Life can be strange sometimes. People enter and leave your life and in retrospect you don’t know why. You had a good time, the memories last for your lifetime but the time spent with these people is rather short.
In the early 2000s, Metalcore was THE thing. Bands like Killswitch Engage or As I Lay Dying were everywhere and Parkway Drive were at their heels. But not only American bands were at their prime those days. Caliban and Heaven Shall Burn were big names in the German Metalcore scene. In that time I “met” Neaera. I really enjoyed the first three albums, but then I lost touch and I don’t know why.
It seemed as if – back in the days (and today a lot of bands act the same) – your first album is really heavy, the second one has THAT one hit and raises you to increased popularity. The third one tries very hard to recreate that one hit they had with the last album and waters down the heaviness very much. The good bands don’t fall into that trap. Neaera found their sound and stuck to it. They refined it with every album and retained a very high level of quality with every release.
So seven years after the last album Ours is the Storm their new self-titled album is here. When the intro “(Un)Drowned” ends and “Catalyst” begins I’m right at the beginning of the 2000s. Shredding, screaming and lyrics with important messages. „Carrier“ is my favorite song on this album and its message is more up to date than ever regarding the refugees coming from Syria and what goes on at the borders of Europe. Another highlight for me is „Sunset of Mankind“, especially the ending of that song is pure greatness.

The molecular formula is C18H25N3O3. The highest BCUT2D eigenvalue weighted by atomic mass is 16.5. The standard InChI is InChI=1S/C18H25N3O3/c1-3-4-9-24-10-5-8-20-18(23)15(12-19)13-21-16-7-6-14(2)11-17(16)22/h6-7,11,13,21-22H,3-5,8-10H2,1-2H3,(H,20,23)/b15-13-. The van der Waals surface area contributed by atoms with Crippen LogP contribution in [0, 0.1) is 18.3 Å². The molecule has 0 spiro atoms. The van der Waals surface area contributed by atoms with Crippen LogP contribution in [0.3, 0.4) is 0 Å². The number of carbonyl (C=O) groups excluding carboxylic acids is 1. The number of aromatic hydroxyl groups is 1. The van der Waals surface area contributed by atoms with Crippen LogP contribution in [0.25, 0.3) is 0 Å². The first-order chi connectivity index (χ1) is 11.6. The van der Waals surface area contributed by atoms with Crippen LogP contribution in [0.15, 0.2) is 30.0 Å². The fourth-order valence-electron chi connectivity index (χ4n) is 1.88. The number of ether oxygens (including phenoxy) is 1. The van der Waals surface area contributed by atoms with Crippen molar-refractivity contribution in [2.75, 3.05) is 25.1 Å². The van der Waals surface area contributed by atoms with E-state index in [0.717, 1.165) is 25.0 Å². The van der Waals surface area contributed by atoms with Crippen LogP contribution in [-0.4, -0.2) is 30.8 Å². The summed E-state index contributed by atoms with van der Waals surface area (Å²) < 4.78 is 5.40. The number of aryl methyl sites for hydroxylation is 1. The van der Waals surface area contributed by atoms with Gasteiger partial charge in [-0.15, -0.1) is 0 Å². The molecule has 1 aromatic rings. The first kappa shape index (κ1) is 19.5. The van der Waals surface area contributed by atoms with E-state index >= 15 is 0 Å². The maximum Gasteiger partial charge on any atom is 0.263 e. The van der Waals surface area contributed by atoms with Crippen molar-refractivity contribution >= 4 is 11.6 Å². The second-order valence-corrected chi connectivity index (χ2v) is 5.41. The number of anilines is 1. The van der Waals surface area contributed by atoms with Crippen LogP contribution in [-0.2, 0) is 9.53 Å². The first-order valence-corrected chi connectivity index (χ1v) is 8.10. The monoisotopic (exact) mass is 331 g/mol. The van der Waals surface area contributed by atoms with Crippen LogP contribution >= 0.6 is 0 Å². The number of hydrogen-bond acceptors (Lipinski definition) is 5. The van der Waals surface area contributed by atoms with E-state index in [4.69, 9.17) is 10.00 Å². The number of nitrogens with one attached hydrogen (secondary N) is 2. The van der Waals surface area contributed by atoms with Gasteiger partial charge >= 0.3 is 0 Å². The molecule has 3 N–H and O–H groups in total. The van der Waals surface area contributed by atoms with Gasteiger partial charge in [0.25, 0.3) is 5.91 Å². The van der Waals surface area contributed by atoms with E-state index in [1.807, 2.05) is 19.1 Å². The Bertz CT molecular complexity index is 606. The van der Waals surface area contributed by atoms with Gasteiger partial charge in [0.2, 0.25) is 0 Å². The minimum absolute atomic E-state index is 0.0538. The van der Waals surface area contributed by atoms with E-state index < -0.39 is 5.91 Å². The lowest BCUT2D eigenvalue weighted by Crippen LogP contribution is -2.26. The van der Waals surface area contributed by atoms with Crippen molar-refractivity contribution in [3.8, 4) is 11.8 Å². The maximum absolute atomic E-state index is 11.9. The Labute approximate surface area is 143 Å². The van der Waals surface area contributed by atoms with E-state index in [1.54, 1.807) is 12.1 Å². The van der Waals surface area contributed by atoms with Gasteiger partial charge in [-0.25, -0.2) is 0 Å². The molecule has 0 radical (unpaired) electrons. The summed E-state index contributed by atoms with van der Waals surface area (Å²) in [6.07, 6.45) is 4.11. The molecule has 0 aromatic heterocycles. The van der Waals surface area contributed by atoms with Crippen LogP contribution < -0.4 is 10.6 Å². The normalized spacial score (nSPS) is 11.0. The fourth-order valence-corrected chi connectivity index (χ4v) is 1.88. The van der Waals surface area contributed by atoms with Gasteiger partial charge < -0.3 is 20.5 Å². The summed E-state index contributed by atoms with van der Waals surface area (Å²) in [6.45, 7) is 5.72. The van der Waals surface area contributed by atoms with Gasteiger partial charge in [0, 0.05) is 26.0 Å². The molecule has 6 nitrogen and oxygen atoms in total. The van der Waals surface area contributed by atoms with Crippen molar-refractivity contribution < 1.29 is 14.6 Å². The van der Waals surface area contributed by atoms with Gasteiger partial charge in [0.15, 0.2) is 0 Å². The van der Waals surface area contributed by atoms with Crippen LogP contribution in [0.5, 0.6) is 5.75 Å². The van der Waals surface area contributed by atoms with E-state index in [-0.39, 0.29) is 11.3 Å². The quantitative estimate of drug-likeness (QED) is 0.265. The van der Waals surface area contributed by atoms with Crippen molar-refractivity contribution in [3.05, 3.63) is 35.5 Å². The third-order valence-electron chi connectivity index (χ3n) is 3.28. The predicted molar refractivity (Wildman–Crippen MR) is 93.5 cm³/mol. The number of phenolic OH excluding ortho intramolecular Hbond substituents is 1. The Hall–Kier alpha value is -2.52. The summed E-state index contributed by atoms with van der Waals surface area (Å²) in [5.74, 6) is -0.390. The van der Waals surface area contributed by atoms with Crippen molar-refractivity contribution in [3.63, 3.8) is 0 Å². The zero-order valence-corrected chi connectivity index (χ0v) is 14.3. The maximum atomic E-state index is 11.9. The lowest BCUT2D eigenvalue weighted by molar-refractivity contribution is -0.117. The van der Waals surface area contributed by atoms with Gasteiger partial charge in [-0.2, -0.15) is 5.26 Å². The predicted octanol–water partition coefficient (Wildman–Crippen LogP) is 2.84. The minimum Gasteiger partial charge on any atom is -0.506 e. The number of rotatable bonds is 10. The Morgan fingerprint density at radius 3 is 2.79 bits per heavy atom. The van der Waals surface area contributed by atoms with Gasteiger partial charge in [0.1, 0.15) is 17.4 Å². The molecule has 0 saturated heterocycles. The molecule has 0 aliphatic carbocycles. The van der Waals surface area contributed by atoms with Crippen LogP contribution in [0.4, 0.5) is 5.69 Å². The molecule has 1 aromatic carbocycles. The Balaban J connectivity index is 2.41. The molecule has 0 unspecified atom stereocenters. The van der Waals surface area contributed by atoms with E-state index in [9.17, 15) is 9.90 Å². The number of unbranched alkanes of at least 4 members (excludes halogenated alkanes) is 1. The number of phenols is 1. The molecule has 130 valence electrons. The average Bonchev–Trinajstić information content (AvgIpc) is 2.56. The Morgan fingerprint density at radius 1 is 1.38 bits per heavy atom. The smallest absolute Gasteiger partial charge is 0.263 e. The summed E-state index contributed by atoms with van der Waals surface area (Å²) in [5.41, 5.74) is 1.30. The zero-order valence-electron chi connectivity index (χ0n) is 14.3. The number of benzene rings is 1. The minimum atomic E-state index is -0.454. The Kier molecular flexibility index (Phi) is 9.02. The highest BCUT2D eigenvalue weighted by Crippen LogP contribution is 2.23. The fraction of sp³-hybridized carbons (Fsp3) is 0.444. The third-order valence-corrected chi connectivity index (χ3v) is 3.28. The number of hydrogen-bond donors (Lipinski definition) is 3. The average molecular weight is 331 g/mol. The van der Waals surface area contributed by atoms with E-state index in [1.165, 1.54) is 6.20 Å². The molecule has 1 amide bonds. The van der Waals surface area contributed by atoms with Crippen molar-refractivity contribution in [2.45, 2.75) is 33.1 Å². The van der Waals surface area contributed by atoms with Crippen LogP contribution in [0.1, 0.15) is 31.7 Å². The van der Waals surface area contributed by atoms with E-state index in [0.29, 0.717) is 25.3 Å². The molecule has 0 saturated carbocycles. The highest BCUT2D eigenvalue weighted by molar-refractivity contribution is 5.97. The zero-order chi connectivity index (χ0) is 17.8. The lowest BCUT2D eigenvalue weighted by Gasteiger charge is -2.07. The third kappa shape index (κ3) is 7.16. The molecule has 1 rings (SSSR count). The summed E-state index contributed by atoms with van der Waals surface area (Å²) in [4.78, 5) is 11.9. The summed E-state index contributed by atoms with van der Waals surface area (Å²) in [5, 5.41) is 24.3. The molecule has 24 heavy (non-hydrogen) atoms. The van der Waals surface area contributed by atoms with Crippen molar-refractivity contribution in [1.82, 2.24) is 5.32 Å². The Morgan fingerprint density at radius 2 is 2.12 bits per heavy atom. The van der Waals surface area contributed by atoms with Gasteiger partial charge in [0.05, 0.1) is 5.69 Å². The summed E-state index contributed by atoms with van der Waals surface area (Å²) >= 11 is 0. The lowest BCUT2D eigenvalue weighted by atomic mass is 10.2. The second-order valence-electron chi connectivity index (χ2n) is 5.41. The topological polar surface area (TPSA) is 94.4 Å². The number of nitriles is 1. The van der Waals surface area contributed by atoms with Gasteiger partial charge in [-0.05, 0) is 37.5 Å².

This album reminds me of what was good about Metalcore in first place, combining what is great about both genres: thrashing, fast songs with just the right amount of breakdowns to keep yourself moving. This album is highly recommended if you also want to get in touch with Metalcore again.
★ ★ ★ ★ ★ ★ ★ ★ ☆ ☆
8 / 10
“Sunset of Mankind”
As usual, we added the favorite track(s) to our Transcended Review Playlist 2020.